Rolling Stones front man Mick Jagger sits with American record...

Rolling Stones front man Mick Jagger sits with American record producer and founder of Def American Recordings Rick Rubin in the studio circa June, 1992 in Los Angeles, California. Credit: Getty Images/Lester Cohen

One of Long Island's proudest contributions to the arts is record producer Rick Rubin. Born in 1963 in Lido Beach, Rubin has lived a life that is thoroughly American in its magical trajectory. His lifelong interests — he founded a record label in high school; he was a philosophy major at New York University — have, over the decades, alchemized to make him a guru of the recording industry and now a philosopher of creativity. 

Known for his work in genres from country to hip-hop and with musicians as wide-ranging as Run-DMC, Johnny Cash, The Strokes and Adele (this is the tip of the iceberg), Rubin has devoted the past eight years to distilling the wisdom that makes him so useful to these artists into a book. In a recent Zoom interview, Rubin told Newsday that he sees "The Creative Act: A Way of Being" (Penguin Press, $32) as an "invitation to participate," a series of ideas and techniques that open doors in the mind, and not just for musicians, visual artists, and writers. The creative act, he writes, "could be a conversation, the solution to a problem, a note to a friend, the rearrangement of furniture in a room, a new route home to avoid a traffic jam."

Here are excerpts from our discussion.

Record producer and Lido Beach native Rick Rubin has a...

Record producer and Lido Beach native Rick Rubin has a new book, "The Creative Act: A Way of Being." Credit: Penguin Press

Tell us about growing up in Lido Beach.

It was great being so close to Manhattan, yet having the beach and the peace of small town living. At the time, I probably would have rather been in Manhattan, but after going to school and living there, I realized I really do like seeing the horizon.

Did you have any mentors at Long Beach High School who influenced you?

A guy named Steve Freeman, who ran audiovisual for the school — he taught me to play guitar. His room was a place where kids would get together to listen to music and watch movies and talk about it. 

When's the last time you were in on Long Island? 

When I made the documentary, "McCartney 3, 2, 1," conversations with Paul McCartney where we listen to Beatles music and talk about it. We recorded it in an old church in the Hamptons.

It sounds a lot like that AV club in high school! You were a magician when you were young, right? 

Yes, I performed at birthday parties and such when I was 12 or 13.

Do you see any connection between the magician's practice and what you do now?

I'm interested in things that are hard to understand, things that have a mystical quality. I like looking at things that seem impossible. It's grounding to know they are possible, even simple. It opens the mind in terms of problem solving.

Record producer Rick Rubin shares his philosophies and stories about...

Record producer Rick Rubin shares his philosophies and stories about the music business in "The Creative Act." Credit: Mike Blabac

Your book has a lot of wisdom about the ways people can work together, as collaborators, as teacher and student, as editor and maker. I was interested in your points about getting feedback — that you should do it to find out what you think, not what the other person thinks.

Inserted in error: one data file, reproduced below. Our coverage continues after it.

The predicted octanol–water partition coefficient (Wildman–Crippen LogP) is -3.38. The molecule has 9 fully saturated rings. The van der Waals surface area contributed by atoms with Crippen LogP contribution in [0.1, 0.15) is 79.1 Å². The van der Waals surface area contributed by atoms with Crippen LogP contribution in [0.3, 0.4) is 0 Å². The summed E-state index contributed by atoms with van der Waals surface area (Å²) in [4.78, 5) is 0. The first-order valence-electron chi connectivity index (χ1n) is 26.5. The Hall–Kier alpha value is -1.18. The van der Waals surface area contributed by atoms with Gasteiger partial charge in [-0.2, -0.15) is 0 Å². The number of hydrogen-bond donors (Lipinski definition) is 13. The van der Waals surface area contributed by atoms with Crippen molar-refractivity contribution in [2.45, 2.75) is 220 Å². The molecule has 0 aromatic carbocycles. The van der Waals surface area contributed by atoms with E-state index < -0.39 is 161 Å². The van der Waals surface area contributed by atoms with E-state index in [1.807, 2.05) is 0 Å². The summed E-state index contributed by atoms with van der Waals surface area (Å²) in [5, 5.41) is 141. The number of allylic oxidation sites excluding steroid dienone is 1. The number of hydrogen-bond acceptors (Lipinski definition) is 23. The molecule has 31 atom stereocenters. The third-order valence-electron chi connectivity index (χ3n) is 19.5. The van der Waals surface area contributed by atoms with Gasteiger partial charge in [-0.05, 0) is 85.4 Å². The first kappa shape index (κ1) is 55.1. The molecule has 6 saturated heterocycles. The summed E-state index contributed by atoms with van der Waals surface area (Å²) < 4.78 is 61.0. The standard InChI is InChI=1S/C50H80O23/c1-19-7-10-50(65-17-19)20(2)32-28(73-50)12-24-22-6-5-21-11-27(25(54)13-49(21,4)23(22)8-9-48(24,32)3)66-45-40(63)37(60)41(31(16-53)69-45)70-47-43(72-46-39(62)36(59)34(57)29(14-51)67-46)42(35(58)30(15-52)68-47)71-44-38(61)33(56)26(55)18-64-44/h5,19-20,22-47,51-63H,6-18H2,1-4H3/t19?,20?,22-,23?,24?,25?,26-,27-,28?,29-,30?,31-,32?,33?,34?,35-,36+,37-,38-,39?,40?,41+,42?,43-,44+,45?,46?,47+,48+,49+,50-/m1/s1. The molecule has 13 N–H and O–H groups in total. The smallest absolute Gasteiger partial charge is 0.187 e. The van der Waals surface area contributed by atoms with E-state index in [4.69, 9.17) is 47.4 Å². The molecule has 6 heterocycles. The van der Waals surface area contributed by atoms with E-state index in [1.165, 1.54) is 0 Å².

When someone gives us their reaction to something we've made, it tells us more about them than it tells us about us, because all our reactions are rooted in our life experience. If you tailor your work to please that person, it won't apply to other people who don't share that person's life experience.

So what's the point of getting feedback at all? 

Very often the person will say something that reminds you of an idea you already had. For example, one time I was in the studio working on a song with Neil Young, and there was a lyric that didn't seem to live up to the rest. When I told him, he said, "I can't believe you picked that out. That line always bothered me."

But the opposite happened with Tom Petty. He said, "Rick, you're crazy. That's the best line." There isn't a right answer. The point of having these conversations is to give you clarity. 

Your insights about failure were moving — I saw the influence of Eastern philosophy in your emphasis on detachment, on stepping back and thinking, "Wasn't that an interesting plot twist?" I noticed that Ezra Klein titled his podcast with you "The Tao of Rick Rubin"— and I was reminded of Ram Dass' "Be Here Now."

I loved Ram Dass. Whenever I saw him speak, I always felt like he was talking directly to me, even in a room of 2,000 people. I felt: this is my person. When I was 33, I suffered a serious depression that lasted about two years. It changed me permanently. It put me more in tune with the artists I get to work with, many of whom deal with tough issues.

Unfortunately, the antidepressant I was on caused me to gain 70 pounds, and I was already overweight. I tried everything, nothing worked. I went vegan — that made it worse. But ultimately I lost over 100 pounds.

Well, there's our headline. Rick Rubin's weight loss secret.

Low calorie, no carbs. Seven protein shakes a day. Fish or meat, soup, and salad for dinner. I had help from a great nutritionist at UCLA.

Speaking of help, I noticed that though you credit Neil Strauss as a co-author, there's no Acknowledgments.

So many people helped me with this book, I would have to list my whole life. And in a way — everything in the book was already there, waiting to be observed. I even talked about not putting my own name on it.

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